Let the yule rule be sweet traditions: unwrap more than stuff this Christmas

Welcome back Rudolph, Frosty, and the Grinch! Pull out and dust off (or maybe download?) Home Alone, The Santa Clause (any of the trilogy!) or possibly A Christmas Story. How about Dickens made cute: Mickey’s Christmas Carol or The Muppet Christmas Carol? Cuddle up with the kids, and feel nostalgia drift down like a gently shaken snow globe, as you watch old favorites through “new eyes.”

Considering how much joy and bonding such seasonal classics have brought to multiple generations, it speaks to the importance of traditions. Early this year Mikelle Despain, in “The Importance of Family Traditions,” for Kids Village, noted that “Holiday traditions help establish meaning for the holidays and detract from commercialism, all while strengthening the family bond. It gives children and adults alike something to look forward to and provides memories that will be stronger and more meaningful than any gift or treat they receive.”

Traditions come in many “packages,” from viewing favorite shows, to baking grandma’s Christmas cookies, to decorating the tree. Focusing on creating sweet and meaningful traditions can also help calm the holiday chaos. After all, as Joanna Kiernan, writing for the Independent notes, “Christmas is indeed a wonderful time of year, but it can also be a stressful and confusing time for children.”

One way to simplify the season is to reduce gift overload. More and more folks are adopting some version of the “4-gift rule”: one thing they want, one thing they need, one thing to wear, and one thing read. Kiernan’s article for the Independent “'Four-Gift Rule’ and 10 Other Ways to Help Kids Avoid Christmas Overload,” quotes psychotherapist Joanna Fortune advocating the 4-gift approach. The article also emphasizes the importance of helping kids to be grateful and to express that gratitude. Fortune “advises parents to make thank-you cards with their children ahead of Christmas, which they can then write and give to relatives and friends, who give them a gift.”

Choosing gifts that achieve multiple goals is both fun and wise. A super holiday gift idea for ages 4+ that will get mileage well into the new year and fill the “something to read” category many times over is the great big Kids Create Books Activity Set created by Beaver Books. It has 24 mini-books, which are all ready to be decorated and put together. Kids pick their story and bring it to life! Then they choose another one. Packed with incredible facts about dinosaurs, insects, pets, and sea life, these mini-books are a wonderful way to support STEAM (science, technology, engineering, the arts, and math) education, as well as encourage curiosity and develop enthusiasm for reading. Kids color and embellish the perforated pages, separate them, and bind their mini-books; step-by-step, illustrated instructions make it easy. Budding artists will color the illustrations with the crayons in the kit and use the bold, colorful stamps to decorate the pages. Every mini-book also features its very own sticker activity. Find the stickers that match the story, peel them off, and stick them into place. When a book is finished, the final touch will be filling in the “credit” page that says, “This book was created by (fill in child’s name),” to give kids a sweet and satisfying sense of pride and ownership.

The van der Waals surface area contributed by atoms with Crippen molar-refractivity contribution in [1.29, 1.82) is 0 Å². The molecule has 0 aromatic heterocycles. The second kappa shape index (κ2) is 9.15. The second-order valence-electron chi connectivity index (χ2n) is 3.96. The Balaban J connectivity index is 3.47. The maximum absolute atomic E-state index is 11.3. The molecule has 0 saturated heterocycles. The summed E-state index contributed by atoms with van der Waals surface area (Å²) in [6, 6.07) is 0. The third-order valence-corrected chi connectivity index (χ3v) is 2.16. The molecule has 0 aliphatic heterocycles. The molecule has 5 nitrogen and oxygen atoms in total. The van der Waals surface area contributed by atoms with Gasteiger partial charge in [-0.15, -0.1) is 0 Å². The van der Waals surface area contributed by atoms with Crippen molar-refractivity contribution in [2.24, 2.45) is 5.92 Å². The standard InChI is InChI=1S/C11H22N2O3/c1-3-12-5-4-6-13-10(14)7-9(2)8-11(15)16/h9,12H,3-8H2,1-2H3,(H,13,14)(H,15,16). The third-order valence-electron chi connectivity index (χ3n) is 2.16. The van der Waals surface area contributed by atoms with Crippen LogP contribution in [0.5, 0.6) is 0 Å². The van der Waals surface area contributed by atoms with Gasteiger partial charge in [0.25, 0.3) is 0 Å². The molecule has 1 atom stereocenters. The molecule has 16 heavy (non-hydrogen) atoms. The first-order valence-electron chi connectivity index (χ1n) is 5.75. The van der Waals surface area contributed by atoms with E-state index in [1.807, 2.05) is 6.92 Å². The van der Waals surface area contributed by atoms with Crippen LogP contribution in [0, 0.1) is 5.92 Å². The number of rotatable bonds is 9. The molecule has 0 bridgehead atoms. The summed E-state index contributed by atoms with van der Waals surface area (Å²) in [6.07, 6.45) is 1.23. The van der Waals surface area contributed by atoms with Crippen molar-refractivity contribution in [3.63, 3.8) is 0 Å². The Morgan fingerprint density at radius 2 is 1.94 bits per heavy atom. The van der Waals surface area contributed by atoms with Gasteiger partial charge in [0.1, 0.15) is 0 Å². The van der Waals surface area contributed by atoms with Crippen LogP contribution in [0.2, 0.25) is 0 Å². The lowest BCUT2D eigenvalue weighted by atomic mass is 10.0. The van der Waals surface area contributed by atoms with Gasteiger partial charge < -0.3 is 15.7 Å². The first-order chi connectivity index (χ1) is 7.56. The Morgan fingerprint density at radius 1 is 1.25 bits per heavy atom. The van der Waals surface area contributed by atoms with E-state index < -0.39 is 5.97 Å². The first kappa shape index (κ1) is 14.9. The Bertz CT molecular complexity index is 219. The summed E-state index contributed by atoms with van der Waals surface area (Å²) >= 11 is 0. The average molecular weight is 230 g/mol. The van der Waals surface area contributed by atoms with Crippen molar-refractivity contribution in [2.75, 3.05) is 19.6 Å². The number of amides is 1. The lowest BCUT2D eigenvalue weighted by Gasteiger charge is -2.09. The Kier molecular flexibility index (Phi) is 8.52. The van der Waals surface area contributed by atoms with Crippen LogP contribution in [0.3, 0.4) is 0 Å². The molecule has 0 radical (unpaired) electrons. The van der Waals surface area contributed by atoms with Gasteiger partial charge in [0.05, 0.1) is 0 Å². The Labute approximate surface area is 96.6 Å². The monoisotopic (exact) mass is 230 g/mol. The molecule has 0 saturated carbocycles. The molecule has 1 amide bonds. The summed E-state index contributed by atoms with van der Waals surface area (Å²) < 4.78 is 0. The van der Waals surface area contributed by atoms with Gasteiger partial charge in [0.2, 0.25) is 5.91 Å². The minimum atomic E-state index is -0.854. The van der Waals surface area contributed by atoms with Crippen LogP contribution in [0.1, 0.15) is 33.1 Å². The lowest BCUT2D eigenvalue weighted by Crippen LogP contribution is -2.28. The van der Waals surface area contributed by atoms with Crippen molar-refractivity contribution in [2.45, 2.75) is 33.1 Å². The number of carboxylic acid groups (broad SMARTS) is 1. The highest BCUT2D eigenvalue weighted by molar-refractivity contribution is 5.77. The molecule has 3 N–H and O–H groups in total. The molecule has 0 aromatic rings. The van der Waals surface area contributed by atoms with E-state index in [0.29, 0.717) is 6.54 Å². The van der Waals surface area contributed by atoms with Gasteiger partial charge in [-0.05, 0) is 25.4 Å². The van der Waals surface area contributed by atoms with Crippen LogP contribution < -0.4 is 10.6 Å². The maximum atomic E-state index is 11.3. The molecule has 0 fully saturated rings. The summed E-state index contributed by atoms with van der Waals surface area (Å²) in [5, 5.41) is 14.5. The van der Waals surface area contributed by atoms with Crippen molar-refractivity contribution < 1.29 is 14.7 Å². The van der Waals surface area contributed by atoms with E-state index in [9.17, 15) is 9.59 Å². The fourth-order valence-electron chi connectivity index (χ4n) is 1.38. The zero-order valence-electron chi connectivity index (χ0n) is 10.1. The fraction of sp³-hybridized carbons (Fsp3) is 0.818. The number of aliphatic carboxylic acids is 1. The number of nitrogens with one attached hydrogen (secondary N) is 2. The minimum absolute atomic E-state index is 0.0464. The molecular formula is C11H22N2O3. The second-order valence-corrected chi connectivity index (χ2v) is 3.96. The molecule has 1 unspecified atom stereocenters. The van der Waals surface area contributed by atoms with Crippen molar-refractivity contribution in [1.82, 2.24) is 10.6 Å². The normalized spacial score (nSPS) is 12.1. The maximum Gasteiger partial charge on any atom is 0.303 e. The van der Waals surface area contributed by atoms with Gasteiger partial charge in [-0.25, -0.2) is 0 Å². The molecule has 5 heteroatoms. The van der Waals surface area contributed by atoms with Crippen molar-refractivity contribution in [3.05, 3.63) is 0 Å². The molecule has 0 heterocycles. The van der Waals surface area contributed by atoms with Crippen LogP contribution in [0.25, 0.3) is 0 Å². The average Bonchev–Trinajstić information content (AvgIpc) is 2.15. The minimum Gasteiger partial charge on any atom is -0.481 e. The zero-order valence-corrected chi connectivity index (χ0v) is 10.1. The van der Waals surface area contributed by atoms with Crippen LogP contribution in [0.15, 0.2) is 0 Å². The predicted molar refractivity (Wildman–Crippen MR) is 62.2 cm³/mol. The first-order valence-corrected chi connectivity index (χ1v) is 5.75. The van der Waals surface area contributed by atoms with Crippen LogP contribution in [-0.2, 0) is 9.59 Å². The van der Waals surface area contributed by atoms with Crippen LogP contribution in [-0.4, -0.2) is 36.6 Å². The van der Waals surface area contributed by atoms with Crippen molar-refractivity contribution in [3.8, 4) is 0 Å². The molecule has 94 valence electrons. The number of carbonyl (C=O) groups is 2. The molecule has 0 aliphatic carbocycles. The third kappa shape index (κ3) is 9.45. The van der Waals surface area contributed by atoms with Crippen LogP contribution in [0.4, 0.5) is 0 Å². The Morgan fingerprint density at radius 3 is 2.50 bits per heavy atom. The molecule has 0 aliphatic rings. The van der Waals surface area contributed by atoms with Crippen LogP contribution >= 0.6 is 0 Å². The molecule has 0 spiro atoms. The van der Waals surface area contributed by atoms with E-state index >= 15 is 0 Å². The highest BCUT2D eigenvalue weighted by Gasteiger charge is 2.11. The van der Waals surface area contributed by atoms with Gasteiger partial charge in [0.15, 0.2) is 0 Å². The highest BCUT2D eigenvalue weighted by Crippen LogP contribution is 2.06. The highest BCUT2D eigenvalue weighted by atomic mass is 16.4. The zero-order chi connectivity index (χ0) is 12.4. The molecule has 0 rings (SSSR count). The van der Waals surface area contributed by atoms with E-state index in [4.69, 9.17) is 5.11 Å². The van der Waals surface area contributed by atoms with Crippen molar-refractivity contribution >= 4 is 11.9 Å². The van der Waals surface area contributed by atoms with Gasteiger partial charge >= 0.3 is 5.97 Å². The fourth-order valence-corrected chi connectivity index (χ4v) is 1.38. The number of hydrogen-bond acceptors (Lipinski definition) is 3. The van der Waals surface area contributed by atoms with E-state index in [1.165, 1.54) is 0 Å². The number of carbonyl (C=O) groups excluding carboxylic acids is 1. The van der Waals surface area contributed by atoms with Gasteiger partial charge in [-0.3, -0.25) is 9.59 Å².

On a related note, this could be the year to write and illustrate your family’s Christmas story. Stoke the fire, simmer the cocoa, and pull out the paper, crayons, chalk, or colored pencils. Help kids brainstorm what the story is. What happens? Why? How? Then what happens next? (Remember to include the family pets in the story!) Not only could this become a new holiday tradition, but it helps little ones practice creativity, critical thinking, storytelling, sequencing, and cause-and-effect.

For more spins on new traditions, the Anxious Toddlers website, promoting “parenting survival for all ages,” posted “25 of the Best Family Christmas Traditions.” The list includes ideas such as wrapping up 25 books and letting kids open one each night leading up to Christmas starting Dec. 1. (You can still jump in!)

Other fun suggestions include doing a family video every Christmas Eve, hiding “the last presents on Christmas day" and then making "clues as to where your kids can find them,” and turning “your Elf on a Shelf into a Kindness Elf that helps around the house and notices when your kids do considerate things.”

A high-value gift that can be shared by multiple kids is Anywhere Teacher, which offers award-winning educational content and digitally delivers School Zone’s curriculum to families anywhere, anytime, on any device, putting the power of learning in the hands of kids ages 2-8. Explore thousands of fun, creative activities that can be tailored to each child’s grade and ability level, or zero in on specific skills in early readiness, reading, math, spelling, and more. The safe, secure, ad-free environment helps kids build confidence while reinforcing essential skills needed for life-long learning. The Mom’s Choice Awards® has named Anywhere Teacher as among the best in family-friendly media, products, and services, and subscriptions start at just $6.99 per month.

Gifts need not be big or many to be valuable and just right,and traditions need not be complicated to be treasured and passed down. Keeping it simple can be the best gift—and tradition—of all.